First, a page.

‘EU seeks to make an example of Britain to deter others from leaving’


European Union leaders unanimously adopted their Brexit strategy at a special summit in Brussels on Saturday, agreeing on the guidelines for the bloc’s negotiations with London. This was the first meeting without the UK since the British premier triggered the exit process a month ago. The EU leaders warned Britain that its exit from the European Union would come at a cost and that London should pay the price for the decision. Press TV has talked to David Ayrton, a member of Britain’s Labour Party, and Tony Gosling, an investigative journalist, to discuss the reasons behind the European Union’s toughness in dealing with Britain.

Tony Gosling maintains that by adopting an unbendable stance against Britain, the EU leaders intend to make an example of Britain for other European countries that might be planning to follow suit and abandon the bloc’s membership.

“It is not going to be punitive. It seems that they are speaking with a forked tongue at the European Union in Brussels about how they are going to [deal] with this,” Gosling noted.

“I think what is happening right now is that they are dusting off the torture chambers in Brussels,” he continued. “They are preparing to put Britain on the rack. The most important thing to do, from their point of view, is to make an example to other European countries. Particularly this year we have got the French presidential elections, just about to be completed, and we have got German elections coming later on this year. A very strong message needs to be sent for the German political classes, opinion formers, the media, and the people that Britain is going to pay the price for this.”

Gosling further defended Britain’s decision to pull out of the European Union, arguing that the EU political structures, including the European Commission, have been created based on undemocratic procedures.

“What we are removing ourselves from as Brits is the European political structures; that is to say, the European Commission which is appointees-only. This is not democracy. These people are appointed to those jobs. They are failed politicians, not just failed but rejected politicians. People who have been kicked out in democratic elections around Europe find themselves suddenly at the top of the tree politically, drafting new laws in the European Commission,” Gosling commented.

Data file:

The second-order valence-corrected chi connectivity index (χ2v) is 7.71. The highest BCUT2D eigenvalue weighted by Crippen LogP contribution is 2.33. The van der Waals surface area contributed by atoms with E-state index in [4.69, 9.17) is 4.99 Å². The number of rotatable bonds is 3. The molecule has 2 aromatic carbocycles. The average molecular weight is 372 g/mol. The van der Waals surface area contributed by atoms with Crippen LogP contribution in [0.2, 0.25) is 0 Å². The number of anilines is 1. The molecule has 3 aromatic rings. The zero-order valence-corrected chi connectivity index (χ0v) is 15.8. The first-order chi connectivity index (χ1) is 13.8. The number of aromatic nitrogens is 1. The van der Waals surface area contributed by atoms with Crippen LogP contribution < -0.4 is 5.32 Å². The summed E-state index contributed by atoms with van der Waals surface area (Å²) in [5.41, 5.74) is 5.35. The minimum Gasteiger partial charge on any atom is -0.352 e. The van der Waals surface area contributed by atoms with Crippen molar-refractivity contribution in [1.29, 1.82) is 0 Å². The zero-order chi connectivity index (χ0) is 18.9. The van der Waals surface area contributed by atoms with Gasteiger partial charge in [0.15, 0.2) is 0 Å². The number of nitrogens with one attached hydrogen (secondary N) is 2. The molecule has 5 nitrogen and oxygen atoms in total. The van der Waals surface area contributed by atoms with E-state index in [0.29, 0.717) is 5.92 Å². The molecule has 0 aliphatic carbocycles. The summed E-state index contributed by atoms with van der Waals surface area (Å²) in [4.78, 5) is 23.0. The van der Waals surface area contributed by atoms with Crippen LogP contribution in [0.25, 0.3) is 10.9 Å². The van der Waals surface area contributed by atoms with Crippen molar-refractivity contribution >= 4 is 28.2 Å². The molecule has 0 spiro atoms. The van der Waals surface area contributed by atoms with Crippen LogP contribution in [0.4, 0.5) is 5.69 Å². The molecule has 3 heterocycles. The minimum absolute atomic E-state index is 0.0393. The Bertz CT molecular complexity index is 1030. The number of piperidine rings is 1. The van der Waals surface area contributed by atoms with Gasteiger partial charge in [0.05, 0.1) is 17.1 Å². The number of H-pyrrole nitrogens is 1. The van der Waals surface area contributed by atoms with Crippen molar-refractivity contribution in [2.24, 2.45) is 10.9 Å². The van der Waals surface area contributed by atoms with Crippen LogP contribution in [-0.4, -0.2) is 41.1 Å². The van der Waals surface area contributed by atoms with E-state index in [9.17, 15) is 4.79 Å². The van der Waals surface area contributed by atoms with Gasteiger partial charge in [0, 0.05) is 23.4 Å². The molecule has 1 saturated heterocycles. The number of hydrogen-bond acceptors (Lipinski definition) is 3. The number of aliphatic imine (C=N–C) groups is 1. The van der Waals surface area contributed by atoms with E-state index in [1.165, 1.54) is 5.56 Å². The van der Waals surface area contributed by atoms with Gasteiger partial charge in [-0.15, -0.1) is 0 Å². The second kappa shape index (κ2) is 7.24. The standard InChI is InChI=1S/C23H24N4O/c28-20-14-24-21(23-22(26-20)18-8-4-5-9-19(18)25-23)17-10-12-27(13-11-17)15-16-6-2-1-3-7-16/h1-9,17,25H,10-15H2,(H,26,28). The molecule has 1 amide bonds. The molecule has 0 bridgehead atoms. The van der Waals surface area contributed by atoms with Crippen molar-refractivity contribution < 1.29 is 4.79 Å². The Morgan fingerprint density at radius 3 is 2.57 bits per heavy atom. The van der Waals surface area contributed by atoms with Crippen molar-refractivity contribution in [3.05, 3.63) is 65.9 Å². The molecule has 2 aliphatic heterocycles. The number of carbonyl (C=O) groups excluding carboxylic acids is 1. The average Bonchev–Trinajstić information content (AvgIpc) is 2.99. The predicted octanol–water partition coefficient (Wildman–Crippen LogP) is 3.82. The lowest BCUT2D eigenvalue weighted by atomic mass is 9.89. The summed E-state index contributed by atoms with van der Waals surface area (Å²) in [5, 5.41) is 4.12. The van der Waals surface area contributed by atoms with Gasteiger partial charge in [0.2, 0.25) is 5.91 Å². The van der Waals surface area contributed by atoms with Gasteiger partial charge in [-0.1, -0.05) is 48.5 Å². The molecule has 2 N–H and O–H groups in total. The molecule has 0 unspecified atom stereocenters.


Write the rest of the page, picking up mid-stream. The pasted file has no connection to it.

He also censured the performance of the European Parliament which he described as a massive “gravy train” and hailed Britain’s upcoming detachment from the body. “It’s not a parliament really. Because they cannot draft laws in the European Parliament. All they can do is to just delay them. And it ends up being a kind of pointless exercise,” the journalist analyzed.

Gosling also said that it is a good thing to be out of a structure like the European Court of Justice. As a case in point, he referred to one of the most recent decisions made by the court which allows European employers to sack an employee just for wearing a headscarf. They even insist that this is not considered as religious discrimination, he said.

The image shows David Ayrton (L), a member of Britain’s Labour Party, and Tony Gosling, an investigative journalist, on Press TV’s ‘The Debate’ show April 30, 2017. 

The other panelist on the show, David Ayrton , however suggested that the main motivation behind Britain’s exit from the European Union is economy, and therefore it is better for politicians and the media to concentrate on the economic aspects of the process rather than the democratic deficiencies of the EU.

Ayrton explained that all major institutions, including those of the UK, have important democratic deficits, which highlights the need for a constant process of democratization.

He pointed out that instead of getting involved in all this froth, which is the product of the dominance of the far-right, “serious forces need to concentrate on the question of the economy and full access to the European single market which is [UK’s] main trading partner… And I think that is clearly what the people in Scotland and Northern Ireland voted for when they voted overwhelmingly to stay in the European Union,” Ayrton concluded.

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